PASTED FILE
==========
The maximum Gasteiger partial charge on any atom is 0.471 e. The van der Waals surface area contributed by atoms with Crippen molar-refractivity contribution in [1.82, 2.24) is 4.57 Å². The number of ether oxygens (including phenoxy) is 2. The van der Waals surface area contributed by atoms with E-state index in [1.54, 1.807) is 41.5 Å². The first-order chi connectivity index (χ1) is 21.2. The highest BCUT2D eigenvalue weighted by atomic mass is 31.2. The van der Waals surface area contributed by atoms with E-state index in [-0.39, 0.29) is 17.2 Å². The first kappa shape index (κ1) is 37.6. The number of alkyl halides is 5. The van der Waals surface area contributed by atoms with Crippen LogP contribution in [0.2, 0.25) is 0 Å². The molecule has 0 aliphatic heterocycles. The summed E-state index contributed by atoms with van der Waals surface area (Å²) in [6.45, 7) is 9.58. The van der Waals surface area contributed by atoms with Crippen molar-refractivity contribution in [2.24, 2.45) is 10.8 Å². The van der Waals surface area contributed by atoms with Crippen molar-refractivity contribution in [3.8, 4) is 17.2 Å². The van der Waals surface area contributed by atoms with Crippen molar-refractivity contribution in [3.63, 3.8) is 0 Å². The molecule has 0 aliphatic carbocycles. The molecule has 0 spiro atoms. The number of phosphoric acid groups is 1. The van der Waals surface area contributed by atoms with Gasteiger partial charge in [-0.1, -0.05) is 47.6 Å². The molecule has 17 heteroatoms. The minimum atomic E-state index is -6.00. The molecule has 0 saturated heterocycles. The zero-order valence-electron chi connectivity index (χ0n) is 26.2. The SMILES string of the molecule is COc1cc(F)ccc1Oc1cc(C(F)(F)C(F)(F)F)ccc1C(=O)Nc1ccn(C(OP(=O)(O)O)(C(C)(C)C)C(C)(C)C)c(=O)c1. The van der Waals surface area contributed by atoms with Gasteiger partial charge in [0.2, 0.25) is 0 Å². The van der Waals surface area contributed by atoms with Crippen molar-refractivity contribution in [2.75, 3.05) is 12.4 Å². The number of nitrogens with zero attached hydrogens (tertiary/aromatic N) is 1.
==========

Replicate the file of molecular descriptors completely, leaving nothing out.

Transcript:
The maximum Gasteiger partial charge on any atom is 0.471 e. The van der Waals surface area contributed by atoms with Crippen molar-refractivity contribution in [1.82, 2.24) is 4.57 Å². The number of ether oxygens (including phenoxy) is 2. The van der Waals surface area contributed by atoms with E-state index in [1.54, 1.807) is 41.5 Å². The first-order chi connectivity index (χ1) is 21.2. The highest BCUT2D eigenvalue weighted by atomic mass is 31.2. The van der Waals surface area contributed by atoms with E-state index in [-0.39, 0.29) is 17.2 Å². The first kappa shape index (κ1) is 37.6. The number of alkyl halides is 5. The van der Waals surface area contributed by atoms with Crippen LogP contribution in [0.2, 0.25) is 0 Å². The molecule has 0 aliphatic heterocycles. The summed E-state index contributed by atoms with van der Waals surface area (Å²) in [6.45, 7) is 9.58. The van der Waals surface area contributed by atoms with Crippen molar-refractivity contribution in [2.24, 2.45) is 10.8 Å². The van der Waals surface area contributed by atoms with Crippen molar-refractivity contribution in [3.8, 4) is 17.2 Å². The van der Waals surface area contributed by atoms with Crippen molar-refractivity contribution in [3.63, 3.8) is 0 Å². The molecule has 0 aliphatic carbocycles. The molecule has 0 spiro atoms. The number of phosphoric acid groups is 1. The van der Waals surface area contributed by atoms with Gasteiger partial charge in [-0.1, -0.05) is 47.6 Å². The molecule has 17 heteroatoms. The minimum atomic E-state index is -6.00. The molecule has 0 saturated heterocycles. The zero-order valence-electron chi connectivity index (χ0n) is 26.2. The SMILES string of the molecule is COc1cc(F)ccc1Oc1cc(C(F)(F)C(F)(F)F)ccc1C(=O)Nc1ccn(C(OP(=O)(O)O)(C(C)(C)C)C(C)(C)C)c(=O)c1. The van der Waals surface area contributed by atoms with Gasteiger partial charge in [0.2, 0.25) is 0 Å². The van der Waals surface area contributed by atoms with Crippen molar-refractivity contribution in [2.75, 3.05) is 12.4 Å². The number of nitrogens with zero attached hydrogens (tertiary/aromatic N) is 1.